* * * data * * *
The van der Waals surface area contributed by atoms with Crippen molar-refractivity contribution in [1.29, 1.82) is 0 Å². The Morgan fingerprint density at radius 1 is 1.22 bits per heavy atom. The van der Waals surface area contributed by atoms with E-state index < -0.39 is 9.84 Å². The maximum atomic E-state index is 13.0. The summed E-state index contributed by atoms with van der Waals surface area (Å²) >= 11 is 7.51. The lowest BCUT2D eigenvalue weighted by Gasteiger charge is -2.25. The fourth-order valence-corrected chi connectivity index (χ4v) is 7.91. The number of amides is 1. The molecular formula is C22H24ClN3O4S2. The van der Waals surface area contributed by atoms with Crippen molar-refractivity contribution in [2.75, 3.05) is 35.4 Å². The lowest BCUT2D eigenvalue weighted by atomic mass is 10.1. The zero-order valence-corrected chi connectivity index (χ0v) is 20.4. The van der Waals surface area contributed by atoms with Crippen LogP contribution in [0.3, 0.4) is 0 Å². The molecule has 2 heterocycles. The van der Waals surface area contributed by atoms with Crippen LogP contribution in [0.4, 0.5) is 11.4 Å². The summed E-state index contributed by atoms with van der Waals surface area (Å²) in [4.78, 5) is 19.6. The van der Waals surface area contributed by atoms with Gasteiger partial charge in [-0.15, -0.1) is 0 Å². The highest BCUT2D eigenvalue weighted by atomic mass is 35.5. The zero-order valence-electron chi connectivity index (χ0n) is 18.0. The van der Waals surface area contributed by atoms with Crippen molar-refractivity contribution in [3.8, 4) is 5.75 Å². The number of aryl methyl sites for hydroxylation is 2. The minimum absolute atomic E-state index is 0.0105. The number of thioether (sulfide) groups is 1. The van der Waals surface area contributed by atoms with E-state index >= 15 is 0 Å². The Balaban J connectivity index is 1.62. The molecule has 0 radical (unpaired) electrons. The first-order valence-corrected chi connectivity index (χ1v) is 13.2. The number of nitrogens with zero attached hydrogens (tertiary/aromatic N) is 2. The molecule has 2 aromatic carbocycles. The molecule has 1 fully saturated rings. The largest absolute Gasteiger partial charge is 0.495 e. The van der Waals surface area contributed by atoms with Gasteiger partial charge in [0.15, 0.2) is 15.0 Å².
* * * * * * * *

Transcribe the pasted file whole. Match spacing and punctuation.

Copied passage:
The van der Waals surface area contributed by atoms with Crippen molar-refractivity contribution in [1.29, 1.82) is 0 Å². The Morgan fingerprint density at radius 1 is 1.22 bits per heavy atom. The van der Waals surface area contributed by atoms with E-state index < -0.39 is 9.84 Å². The maximum atomic E-state index is 13.0. The summed E-state index contributed by atoms with van der Waals surface area (Å²) >= 11 is 7.51. The lowest BCUT2D eigenvalue weighted by Gasteiger charge is -2.25. The fourth-order valence-corrected chi connectivity index (χ4v) is 7.91. The number of amides is 1. The molecular formula is C22H24ClN3O4S2. The van der Waals surface area contributed by atoms with Crippen molar-refractivity contribution in [2.75, 3.05) is 35.4 Å². The lowest BCUT2D eigenvalue weighted by atomic mass is 10.1. The zero-order valence-corrected chi connectivity index (χ0v) is 20.4. The van der Waals surface area contributed by atoms with Crippen LogP contribution in [0.3, 0.4) is 0 Å². The molecule has 2 heterocycles. The van der Waals surface area contributed by atoms with Crippen LogP contribution in [0.4, 0.5) is 11.4 Å². The summed E-state index contributed by atoms with van der Waals surface area (Å²) in [4.78, 5) is 19.6. The van der Waals surface area contributed by atoms with Gasteiger partial charge in [-0.15, -0.1) is 0 Å². The highest BCUT2D eigenvalue weighted by atomic mass is 35.5. The zero-order valence-electron chi connectivity index (χ0n) is 18.0. The van der Waals surface area contributed by atoms with Crippen molar-refractivity contribution in [3.8, 4) is 5.75 Å². The number of aryl methyl sites for hydroxylation is 2. The minimum absolute atomic E-state index is 0.0105. The number of thioether (sulfide) groups is 1. The van der Waals surface area contributed by atoms with E-state index >= 15 is 0 Å². The Balaban J connectivity index is 1.62. The molecule has 0 radical (unpaired) electrons. The first-order valence-corrected chi connectivity index (χ1v) is 13.2. The number of nitrogens with zero attached hydrogens (tertiary/aromatic N) is 2. The molecule has 2 aromatic carbocycles. The molecule has 1 fully saturated rings. The largest absolute Gasteiger partial charge is 0.495 e. The van der Waals surface area contributed by atoms with Gasteiger partial charge in [0.15, 0.2) is 15.0 Å².